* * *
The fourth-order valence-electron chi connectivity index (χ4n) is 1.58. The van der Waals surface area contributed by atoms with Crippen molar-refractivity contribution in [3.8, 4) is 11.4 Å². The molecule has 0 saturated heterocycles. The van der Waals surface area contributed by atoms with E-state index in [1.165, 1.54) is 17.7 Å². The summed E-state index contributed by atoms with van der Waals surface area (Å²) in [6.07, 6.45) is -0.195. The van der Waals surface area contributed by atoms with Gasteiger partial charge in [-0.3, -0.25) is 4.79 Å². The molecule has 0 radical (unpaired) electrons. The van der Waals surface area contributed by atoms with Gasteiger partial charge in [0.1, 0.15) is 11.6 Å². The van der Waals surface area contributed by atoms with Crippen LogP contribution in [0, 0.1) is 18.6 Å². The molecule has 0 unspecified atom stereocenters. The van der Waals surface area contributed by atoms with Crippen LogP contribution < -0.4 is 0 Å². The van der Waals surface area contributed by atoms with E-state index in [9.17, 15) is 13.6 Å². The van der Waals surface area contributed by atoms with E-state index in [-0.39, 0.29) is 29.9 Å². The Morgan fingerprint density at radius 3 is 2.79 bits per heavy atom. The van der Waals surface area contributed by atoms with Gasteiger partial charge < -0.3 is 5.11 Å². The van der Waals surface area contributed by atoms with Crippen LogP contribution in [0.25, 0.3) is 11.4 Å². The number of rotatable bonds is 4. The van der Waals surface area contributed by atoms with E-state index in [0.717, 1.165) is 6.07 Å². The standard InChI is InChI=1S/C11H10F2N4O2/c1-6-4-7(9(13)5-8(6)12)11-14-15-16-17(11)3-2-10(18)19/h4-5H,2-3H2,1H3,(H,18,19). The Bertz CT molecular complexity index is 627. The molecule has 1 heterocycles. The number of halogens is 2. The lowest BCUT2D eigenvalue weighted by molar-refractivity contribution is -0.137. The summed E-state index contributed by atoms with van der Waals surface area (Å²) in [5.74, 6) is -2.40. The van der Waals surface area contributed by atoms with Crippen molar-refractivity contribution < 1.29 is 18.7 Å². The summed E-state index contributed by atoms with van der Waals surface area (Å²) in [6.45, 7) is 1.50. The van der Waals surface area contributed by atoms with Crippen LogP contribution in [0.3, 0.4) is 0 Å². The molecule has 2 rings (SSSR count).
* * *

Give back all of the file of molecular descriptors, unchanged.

The fourth-order valence-electron chi connectivity index (χ4n) is 1.58. The van der Waals surface area contributed by atoms with Crippen molar-refractivity contribution in [3.8, 4) is 11.4 Å². The molecule has 0 saturated heterocycles. The van der Waals surface area contributed by atoms with E-state index in [1.165, 1.54) is 17.7 Å². The summed E-state index contributed by atoms with van der Waals surface area (Å²) in [6.07, 6.45) is -0.195. The van der Waals surface area contributed by atoms with Gasteiger partial charge in [-0.3, -0.25) is 4.79 Å². The molecule has 0 radical (unpaired) electrons. The van der Waals surface area contributed by atoms with Gasteiger partial charge in [0.1, 0.15) is 11.6 Å². The van der Waals surface area contributed by atoms with Crippen LogP contribution in [0, 0.1) is 18.6 Å². The molecule has 0 unspecified atom stereocenters. The van der Waals surface area contributed by atoms with Crippen LogP contribution < -0.4 is 0 Å². The van der Waals surface area contributed by atoms with E-state index in [9.17, 15) is 13.6 Å². The van der Waals surface area contributed by atoms with E-state index in [-0.39, 0.29) is 29.9 Å². The Morgan fingerprint density at radius 3 is 2.79 bits per heavy atom. The van der Waals surface area contributed by atoms with Gasteiger partial charge < -0.3 is 5.11 Å². The van der Waals surface area contributed by atoms with Crippen LogP contribution in [0.25, 0.3) is 11.4 Å². The number of rotatable bonds is 4. The van der Waals surface area contributed by atoms with E-state index in [0.717, 1.165) is 6.07 Å². The standard InChI is InChI=1S/C11H10F2N4O2/c1-6-4-7(9(13)5-8(6)12)11-14-15-16-17(11)3-2-10(18)19/h4-5H,2-3H2,1H3,(H,18,19). The Bertz CT molecular complexity index is 627. The molecule has 1 heterocycles. The number of halogens is 2. The lowest BCUT2D eigenvalue weighted by molar-refractivity contribution is -0.137. The summed E-state index contributed by atoms with van der Waals surface area (Å²) in [5.74, 6) is -2.40. The van der Waals surface area contributed by atoms with Crippen molar-refractivity contribution < 1.29 is 18.7 Å². The summed E-state index contributed by atoms with van der Waals surface area (Å²) in [6.45, 7) is 1.50. The van der Waals surface area contributed by atoms with Crippen LogP contribution in [0.3, 0.4) is 0 Å². The molecule has 2 rings (SSSR count).